Peers - and two first ministers - talk money and power
If Monday was a political anorak's idea of heaven, then today all our constitutional Christmases have come at once.
As I speak, their lordships are getting their teeth into the Wales Bill, which followed a short debate on the Middle East. The first speaker in the Welsh debate, Liberal Democrat Lord Roberts of Llandudno, was heard to complain "they're all leaving" as he got up to speak. The self-described manic street preachers is used to a more captive audience.
You can watch the committee stage of the bill here.
A short distance away, Welsh First Minister Carwyn Jones took his habitual plea for more money from Westminster to the Institute for Government. His speech went further: "Public support for the devolved Parliament and assemblies has created a presumption of popular sovereignty in the different parts of the UK, which has fundamentally challenged assumptions about a centralized British state.
"So much so, that I believe we should stop talking about devolution, what powers can be handed down by a reluctant Whitehall, and start talking about the Union, and the issues we must share with each other. The referendum campaign underlined this."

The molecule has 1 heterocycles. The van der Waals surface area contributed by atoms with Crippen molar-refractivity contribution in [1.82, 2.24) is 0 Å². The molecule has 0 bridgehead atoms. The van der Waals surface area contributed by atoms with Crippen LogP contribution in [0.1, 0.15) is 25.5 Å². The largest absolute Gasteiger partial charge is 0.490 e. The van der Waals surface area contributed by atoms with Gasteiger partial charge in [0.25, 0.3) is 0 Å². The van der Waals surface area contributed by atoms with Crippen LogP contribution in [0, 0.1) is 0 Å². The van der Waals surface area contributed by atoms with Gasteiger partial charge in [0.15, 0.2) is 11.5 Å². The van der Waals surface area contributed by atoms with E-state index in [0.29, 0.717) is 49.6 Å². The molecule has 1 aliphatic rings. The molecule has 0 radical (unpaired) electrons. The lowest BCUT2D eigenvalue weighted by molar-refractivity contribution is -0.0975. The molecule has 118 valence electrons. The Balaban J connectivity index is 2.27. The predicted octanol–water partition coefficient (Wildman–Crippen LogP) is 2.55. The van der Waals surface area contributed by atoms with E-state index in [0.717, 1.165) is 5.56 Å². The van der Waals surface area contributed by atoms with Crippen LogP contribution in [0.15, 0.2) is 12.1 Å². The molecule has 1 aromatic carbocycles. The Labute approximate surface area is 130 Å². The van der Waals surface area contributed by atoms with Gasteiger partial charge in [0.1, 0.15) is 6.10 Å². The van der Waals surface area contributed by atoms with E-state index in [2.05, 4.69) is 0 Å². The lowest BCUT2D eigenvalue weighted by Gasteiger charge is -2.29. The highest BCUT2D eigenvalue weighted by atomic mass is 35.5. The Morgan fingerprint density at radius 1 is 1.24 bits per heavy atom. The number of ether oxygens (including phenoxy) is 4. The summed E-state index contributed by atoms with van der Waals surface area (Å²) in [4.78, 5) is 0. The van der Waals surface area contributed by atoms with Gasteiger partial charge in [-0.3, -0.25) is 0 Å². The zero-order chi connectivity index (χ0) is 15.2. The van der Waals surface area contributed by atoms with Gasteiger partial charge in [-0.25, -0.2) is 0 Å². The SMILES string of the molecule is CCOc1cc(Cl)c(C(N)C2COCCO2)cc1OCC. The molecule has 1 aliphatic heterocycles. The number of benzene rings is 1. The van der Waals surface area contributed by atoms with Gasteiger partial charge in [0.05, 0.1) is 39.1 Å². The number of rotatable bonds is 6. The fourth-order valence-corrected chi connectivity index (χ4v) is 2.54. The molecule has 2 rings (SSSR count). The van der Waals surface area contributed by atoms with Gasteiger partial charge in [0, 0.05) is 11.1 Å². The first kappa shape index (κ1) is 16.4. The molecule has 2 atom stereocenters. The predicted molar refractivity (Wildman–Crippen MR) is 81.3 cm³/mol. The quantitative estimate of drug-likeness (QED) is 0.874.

I'm unsure what he meant by "popular sovereignty" - turnout in the 2011 election was 42% - but you can read his speech here.
Back in Wales, his predecessor was delivering the inaugural Electoral Reform Society Cymru lecture. His message? Wales should be given the same levels of funding as Scotland, with a "fairer funding formula" included in a UK-wide written constitution.
"If the British government is keen on the Welsh assembly getting income tax varying powers," he said, "then the British government should accept that it must also be given Scottish levels of funding."
He also suggested the issue of "English votes for English laws" was a relatively minor one compared to the future of the House of Lords. "One day we have got to have an elected upper house of some description and by the time we get that I think we are going to be talking about the year 2020 and we're going to talk about a written constitution."
As he spoke, their unelected lordships ploughed on with the details of the Wales Bill, with government amendments to the Welsh government's tax-varying powers due to go through this evening.
If that's not enough constitutional chatter for one day, you can read the Hansard report of yesterday's House of Commons debate on "devolution following the Scottish referendum" here. Unusually, it featured speeches from four former secretaries of state for Wales - William Hague, John Redwood, David Jones and Paul Murphy.
And if your eyes still haven't glazed over, you can catch Welsh Tory leader Andrew RT Davies with the latest from the Senedd here.